Event Title

Shamanism to Shamanic: Changing the Way We Talk About Altered States of Consciousness

Faculty Advisor

Carole Myscofski

Graduation Year

2018

Location

Room E103, Center for Natural Sciences, Illinois Wesleyan University

Start Date

21-4-2018 10:00 AM

End Date

21-4-2018 11:00 AM

Description

The term shamanism has become an umbrella term to describe any religion, typically an indigenous tradition, which incorporates altered states of consciousness (ASC) into its practice. This is a major departure from the original use of the term, which was used to describe the practices of specific indigenous tribes in Siberia and was itself a translation of the term these tribes used to identify specific practitioners. In the past fifty years, a new form of shamanism, neo-shamanism, has rapidly gained popularity in both the United States and in Europe and is frequently found within the Neo-Pagan movement. Through a critical analysis of the structure and beliefs of traditional shamanism and neo-shamanism, as well as the academic approaches taken when studying shamanism, this research argues that a change in terminology is needed to talk about ASC and to reflect the changing conditions in which the term shamanism is applied. This presentation is a part of Cayley Rydzinski’s honors research project.

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Apr 21st, 10:00 AM Apr 21st, 11:00 AM

Shamanism to Shamanic: Changing the Way We Talk About Altered States of Consciousness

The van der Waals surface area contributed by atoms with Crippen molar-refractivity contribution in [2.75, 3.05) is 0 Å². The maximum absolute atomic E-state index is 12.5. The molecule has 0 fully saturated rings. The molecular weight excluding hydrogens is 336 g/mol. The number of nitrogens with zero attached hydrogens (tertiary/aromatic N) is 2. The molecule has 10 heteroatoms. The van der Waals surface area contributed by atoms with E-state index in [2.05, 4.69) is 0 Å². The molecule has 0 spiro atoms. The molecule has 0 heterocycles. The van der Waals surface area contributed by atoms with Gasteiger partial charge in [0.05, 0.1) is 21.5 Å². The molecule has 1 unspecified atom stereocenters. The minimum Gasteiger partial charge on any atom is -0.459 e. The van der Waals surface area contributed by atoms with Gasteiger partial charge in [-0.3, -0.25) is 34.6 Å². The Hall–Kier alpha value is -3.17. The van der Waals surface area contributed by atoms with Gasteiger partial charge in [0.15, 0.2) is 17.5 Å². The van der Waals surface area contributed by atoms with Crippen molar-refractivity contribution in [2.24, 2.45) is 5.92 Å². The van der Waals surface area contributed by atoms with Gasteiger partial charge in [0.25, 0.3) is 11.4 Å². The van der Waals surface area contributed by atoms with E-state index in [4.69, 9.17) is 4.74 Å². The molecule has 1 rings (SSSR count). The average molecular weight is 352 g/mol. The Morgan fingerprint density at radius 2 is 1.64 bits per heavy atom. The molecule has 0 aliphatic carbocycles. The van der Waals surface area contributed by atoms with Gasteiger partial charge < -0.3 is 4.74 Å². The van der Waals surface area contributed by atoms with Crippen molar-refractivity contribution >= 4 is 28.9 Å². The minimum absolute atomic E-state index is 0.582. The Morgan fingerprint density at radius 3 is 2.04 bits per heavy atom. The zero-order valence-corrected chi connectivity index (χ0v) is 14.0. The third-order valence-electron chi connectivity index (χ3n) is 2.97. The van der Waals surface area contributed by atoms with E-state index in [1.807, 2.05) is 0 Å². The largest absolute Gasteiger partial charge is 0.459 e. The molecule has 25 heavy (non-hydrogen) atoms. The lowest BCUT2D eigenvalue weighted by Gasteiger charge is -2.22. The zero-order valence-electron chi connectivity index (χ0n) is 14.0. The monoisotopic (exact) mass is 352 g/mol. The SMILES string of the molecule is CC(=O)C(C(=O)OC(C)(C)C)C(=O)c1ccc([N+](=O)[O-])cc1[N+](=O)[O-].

Room E103, Center for Natural Sciences, Illinois Wesleyan University

The term shamanism has become an umbrella term to describe any religion, typically an indigenous tradition, which incorporates altered states of consciousness (ASC) into its practice. This is a major departure from the original use of the term, which was used to describe the practices of specific indigenous tribes in Siberia and was itself a translation of the term these tribes used to identify specific practitioners. In the past fifty years, a new form of shamanism, neo-shamanism, has rapidly gained popularity in both the United States and in Europe and is frequently found within the Neo-Pagan movement. Through a critical analysis of the structure and beliefs of traditional shamanism and neo-shamanism, as well as the academic approaches taken when studying shamanism, this research argues that a change in terminology is needed to talk about ASC and to reflect the changing conditions in which the term shamanism is applied. This presentation is a part of Cayley Rydzinski’s honors research project.